I just mounted a new Ardnet Race tire that has a side label pressure rating of 35 - 60 psi . The Stans Arch Ex rim that is mounted to says max pressure is 38 lbs, there is a little range on the sticker depending on the tire size, but this if to the mounted 29" x 2.2" tire.

The suggested ranges says I only have 3 psi to play with, 35-38 psi. I used to run about 25-28 psi with the former Schwalbe Nobby Nics. Why is the minimum rated pressure so high on these tires?

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    Sounds like a pretty wimpy rim. Are you sure you're reading the label correctly? Oct 27, 2018 at 1:00
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    Sorry, but I don't see an answerable question, here. The only people who know why these tyres have the specs they do are Ardnet's design engineers. And how would an answer help you in any practical way? Oct 27, 2018 at 9:42
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    This link notubes.com/arch-ex-rims lists "Max Pressure with 2.3” Tire: 38psi". Oct 27, 2018 at 10:18
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    @Klaster_1 There are at least two problems with underinflated tires: 1. You may feel the tire to start creeping away in tight curves as the sidewall on the inner side of the curve collapses (this has the potential to lead to a crash), and 2. the increased massaging of the sidewalls may speed wear significantly (which may also lead to a crash when the tire explodes). Of course, there should be a significant safety margin in the tire's min inflation rating, so you may get away with inflating to 30psi. But if you do try this, it's 100% your fault if you crash due to either effect. Oct 27, 2018 at 21:41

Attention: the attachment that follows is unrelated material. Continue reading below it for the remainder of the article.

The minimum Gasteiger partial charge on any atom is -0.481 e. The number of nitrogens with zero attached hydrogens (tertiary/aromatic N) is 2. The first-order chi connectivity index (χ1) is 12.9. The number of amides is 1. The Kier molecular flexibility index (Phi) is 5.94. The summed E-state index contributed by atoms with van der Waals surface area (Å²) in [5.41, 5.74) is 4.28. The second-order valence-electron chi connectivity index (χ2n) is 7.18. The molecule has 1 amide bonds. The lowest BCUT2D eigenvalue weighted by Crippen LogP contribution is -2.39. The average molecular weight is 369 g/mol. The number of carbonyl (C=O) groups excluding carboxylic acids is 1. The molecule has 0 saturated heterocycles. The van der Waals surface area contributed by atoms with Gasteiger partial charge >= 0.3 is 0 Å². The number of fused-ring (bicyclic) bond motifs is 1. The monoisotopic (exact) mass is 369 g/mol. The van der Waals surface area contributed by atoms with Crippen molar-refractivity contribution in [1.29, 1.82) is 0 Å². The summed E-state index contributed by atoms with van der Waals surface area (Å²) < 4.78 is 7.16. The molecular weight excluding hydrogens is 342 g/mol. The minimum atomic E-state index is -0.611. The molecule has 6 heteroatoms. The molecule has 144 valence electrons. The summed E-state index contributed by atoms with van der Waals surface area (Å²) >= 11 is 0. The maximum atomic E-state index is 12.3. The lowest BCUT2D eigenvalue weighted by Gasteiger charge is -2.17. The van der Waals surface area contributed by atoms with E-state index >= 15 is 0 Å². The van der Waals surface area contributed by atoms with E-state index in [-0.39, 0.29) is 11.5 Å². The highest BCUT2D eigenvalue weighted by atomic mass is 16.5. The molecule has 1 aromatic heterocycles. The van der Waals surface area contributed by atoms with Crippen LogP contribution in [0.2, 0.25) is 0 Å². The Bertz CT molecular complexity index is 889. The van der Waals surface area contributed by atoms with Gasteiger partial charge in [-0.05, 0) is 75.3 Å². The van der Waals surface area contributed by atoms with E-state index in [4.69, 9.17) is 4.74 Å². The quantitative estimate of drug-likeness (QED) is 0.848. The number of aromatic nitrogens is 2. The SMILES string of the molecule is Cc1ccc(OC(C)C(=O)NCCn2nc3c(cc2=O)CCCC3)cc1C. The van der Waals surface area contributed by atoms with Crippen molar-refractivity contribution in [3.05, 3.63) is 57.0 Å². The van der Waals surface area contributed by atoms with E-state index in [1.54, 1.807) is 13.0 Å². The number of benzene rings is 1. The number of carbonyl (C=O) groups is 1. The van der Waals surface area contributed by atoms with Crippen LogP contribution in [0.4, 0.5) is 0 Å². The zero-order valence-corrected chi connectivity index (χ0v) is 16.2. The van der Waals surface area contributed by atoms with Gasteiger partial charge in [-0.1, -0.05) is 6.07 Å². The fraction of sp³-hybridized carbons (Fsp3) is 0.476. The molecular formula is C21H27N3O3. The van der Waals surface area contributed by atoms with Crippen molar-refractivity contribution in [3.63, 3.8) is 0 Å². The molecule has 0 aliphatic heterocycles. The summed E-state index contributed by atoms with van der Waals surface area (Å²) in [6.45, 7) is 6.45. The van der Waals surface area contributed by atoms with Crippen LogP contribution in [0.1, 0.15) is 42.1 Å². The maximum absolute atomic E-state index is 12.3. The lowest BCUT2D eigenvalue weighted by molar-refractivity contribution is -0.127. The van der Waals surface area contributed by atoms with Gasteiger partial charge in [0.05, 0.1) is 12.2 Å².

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    I think the question is answerable and should be left open. The question as stated is kind of a design/engineering one, i.e. is there a real reason a dedicated XC race tire would have such a high minimum stated pressure, but that's fine. Certainly the regular Ardent is a tire people run as low as they can get away with. I wouldn't guess the Race version is any different but can't say. Oct 27, 2018 at 23:36

1 Answer 1


The answer from Maxxis support is about what I expected. I am impressed that they responded and withing about a day.

Maxxis Support Team:

The suggested pressure range is 30-60psi for most applications but you may find your particular setup to be different. Rim internal width, rider weight, and riding style determine the correct pressure. I would experiment with different pressures to achieve the tire characteristics that work for you.

I rode the tire at about 28 psi this weekend and it felt good. Old tire still had tread but was hemorrhaging Stan's from the sidewalls and I could not longer keep up with it.

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    So the 30-60psi is a suggested pressure range and not the actual maximum specifications? The Maxxis website lists 60psi as maximum pressure. Theoretically I’d say you can go as low as you want until the sidewalls collapse in turns or you bottom out and get snake bite punctures in your tubes (if you have tubes). The former is the more dangerous of the two, but you have to go quite low or have a pretty narrow rim+wide tire combination.
    – Michael
    Oct 31, 2018 at 12:16

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